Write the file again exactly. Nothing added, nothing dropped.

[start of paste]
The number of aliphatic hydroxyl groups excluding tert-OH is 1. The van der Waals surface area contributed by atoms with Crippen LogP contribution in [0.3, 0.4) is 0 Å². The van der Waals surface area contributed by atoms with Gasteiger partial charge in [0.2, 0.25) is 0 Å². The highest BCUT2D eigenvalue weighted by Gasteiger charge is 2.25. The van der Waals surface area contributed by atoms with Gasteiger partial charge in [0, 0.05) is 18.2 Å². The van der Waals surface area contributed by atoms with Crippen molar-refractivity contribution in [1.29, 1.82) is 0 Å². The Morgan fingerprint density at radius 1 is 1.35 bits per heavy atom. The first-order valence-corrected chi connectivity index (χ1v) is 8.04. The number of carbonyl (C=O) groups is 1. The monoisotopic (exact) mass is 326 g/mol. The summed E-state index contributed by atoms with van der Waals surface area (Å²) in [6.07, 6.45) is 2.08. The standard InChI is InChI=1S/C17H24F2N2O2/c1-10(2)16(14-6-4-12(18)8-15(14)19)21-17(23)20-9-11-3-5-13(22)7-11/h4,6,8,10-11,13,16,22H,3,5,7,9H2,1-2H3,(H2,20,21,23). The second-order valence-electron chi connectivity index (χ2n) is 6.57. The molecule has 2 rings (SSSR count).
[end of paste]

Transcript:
The number of aliphatic hydroxyl groups excluding tert-OH is 1. The van der Waals surface area contributed by atoms with Crippen LogP contribution in [0.3, 0.4) is 0 Å². The van der Waals surface area contributed by atoms with Gasteiger partial charge in [0.2, 0.25) is 0 Å². The highest BCUT2D eigenvalue weighted by Gasteiger charge is 2.25. The van der Waals surface area contributed by atoms with Gasteiger partial charge in [0, 0.05) is 18.2 Å². The van der Waals surface area contributed by atoms with Crippen molar-refractivity contribution in [1.29, 1.82) is 0 Å². The Morgan fingerprint density at radius 1 is 1.35 bits per heavy atom. The first-order valence-corrected chi connectivity index (χ1v) is 8.04. The number of carbonyl (C=O) groups is 1. The monoisotopic (exact) mass is 326 g/mol. The summed E-state index contributed by atoms with van der Waals surface area (Å²) in [6.07, 6.45) is 2.08. The standard InChI is InChI=1S/C17H24F2N2O2/c1-10(2)16(14-6-4-12(18)8-15(14)19)21-17(23)20-9-11-3-5-13(22)7-11/h4,6,8,10-11,13,16,22H,3,5,7,9H2,1-2H3,(H2,20,21,23). The second-order valence-electron chi connectivity index (χ2n) is 6.57. The molecule has 2 rings (SSSR count).